By Jay Kirell
If you find the following sentence confusing, I do not blame you.
In early 2003 I marched in the streets of New York City to protest the impending war in Iraq, while seven years later I fought in the war in Afghanistan.
When I was in the army I was asked all the time why I was there if I was a liberal. Liberals, everyone knows, hate war and some would even say [looking at you Fox News] that liberals don’t support the troops.
I would have told them about George McGovern and how he was considered the most liberal presidential candidate of the modern era, a guy so liberal he made the word liberal a bad word. I would have told them how he was a pilot on bomber planes that attacked Germany during WWII. I would have told them that, if I thought (a) they knew who George McGovern was, and (b) they would have cared.
So instead I often replied that I was more surprised they, as conservatives, would join the military. This made them pause. Why wouldn’t conservatives join the military? Most military members are conservatives, or if not conservatives, they’ve certainly voted Republican for years.
Then I asked them if they considered themselves Socialists.
What, no? Why would you say that, they’d reply, before the anger set in.
Because, I explained, right now we’re living in the closest example to classic socialism in history.
They did not look convinced.
Look at all the welfare we get —
Welfare! I work for a living, a sergeant once said to me.
I said, yes, sergeant, you do work for a paycheck like everyone else, like everyone inside the army and in the civilian world.
So how’s that welfare?
Well, in the civilian world, when someone gets a job they get a paycheck just like you, and maybe if they’re lucky they get health insurance like we do. But they don’t get money for food. We get a Basic Allowance for Substance, which is basically food stamps for single or married soldiers – that is the one’s that aren’t already getting food stamps to go along with the allowance. Plus, we get money for an apartment and money to move all our stuff into the apartment. Then once a year we get more money to buy new uniforms. And then once we’re out we get college paid for plus a housing stipend!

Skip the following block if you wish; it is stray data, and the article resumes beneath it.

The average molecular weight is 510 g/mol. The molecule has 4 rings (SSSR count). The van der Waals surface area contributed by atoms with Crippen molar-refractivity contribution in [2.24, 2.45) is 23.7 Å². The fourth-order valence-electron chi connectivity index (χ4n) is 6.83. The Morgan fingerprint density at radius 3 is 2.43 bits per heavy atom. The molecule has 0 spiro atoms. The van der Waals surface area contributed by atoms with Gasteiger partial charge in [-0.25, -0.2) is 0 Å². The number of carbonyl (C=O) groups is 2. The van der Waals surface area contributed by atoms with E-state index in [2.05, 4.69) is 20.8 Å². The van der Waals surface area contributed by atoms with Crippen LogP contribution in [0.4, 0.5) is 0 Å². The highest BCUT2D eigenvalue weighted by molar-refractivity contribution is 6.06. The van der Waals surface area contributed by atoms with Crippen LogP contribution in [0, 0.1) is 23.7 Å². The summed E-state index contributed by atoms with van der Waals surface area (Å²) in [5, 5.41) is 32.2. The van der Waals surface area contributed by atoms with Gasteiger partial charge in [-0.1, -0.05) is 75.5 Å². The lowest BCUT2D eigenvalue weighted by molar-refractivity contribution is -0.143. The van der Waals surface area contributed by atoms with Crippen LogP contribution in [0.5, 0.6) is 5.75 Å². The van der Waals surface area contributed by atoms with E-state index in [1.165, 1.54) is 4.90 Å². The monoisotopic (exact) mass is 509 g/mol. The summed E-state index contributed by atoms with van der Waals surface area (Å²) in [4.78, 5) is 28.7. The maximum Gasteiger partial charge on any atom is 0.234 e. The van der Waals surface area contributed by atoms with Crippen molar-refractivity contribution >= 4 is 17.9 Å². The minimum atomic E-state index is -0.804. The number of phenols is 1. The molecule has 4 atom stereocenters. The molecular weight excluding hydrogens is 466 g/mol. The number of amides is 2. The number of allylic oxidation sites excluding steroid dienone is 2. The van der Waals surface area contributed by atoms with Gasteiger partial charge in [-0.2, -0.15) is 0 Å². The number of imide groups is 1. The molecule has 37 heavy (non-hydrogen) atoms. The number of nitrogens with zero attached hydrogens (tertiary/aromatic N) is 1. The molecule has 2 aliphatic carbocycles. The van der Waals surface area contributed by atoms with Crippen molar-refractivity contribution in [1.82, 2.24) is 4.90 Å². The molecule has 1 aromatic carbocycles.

All of this is on the government dime, and everyone in the military gets it, whether you’re the guy humping 100lbs up a mountain or a pencil-pusher sitting behind a desk all day. Now, I’m not saying we don’t deserve these benefits and entitlements, because we sure as hell do, but don’t deny what they are.
And by then I had convinced most of them I hadn’t joined a conservative enclave, but that they had joined a secret Socialist organization.
And that, I said, is why a liberal joined the army.
Okay, that really wasn’t the reason I joined the army, that was just what I told them. I had no idea how much the military literally takes care of almost everything (short of better pay) for a service member. It’s rightly deserved, but part of my ideology, and part of what makes me a liberal, is that I want the rest of the country – or at least the part that needs it – to have the same safety net that I did.
Yeah, I fought for my country and all that. I risked my life. I But what was I fighting for when people in my country are still struggling?
Now that I’m out of the army I’ll be set up for success thanks to all the benefits I have coming to me. And that security is a feeling that I was unprepared for. It left me feeling guilty.
And that guilt about my own privilege and what I have, even if it’s meager by normal standards, is what makes me a liberal.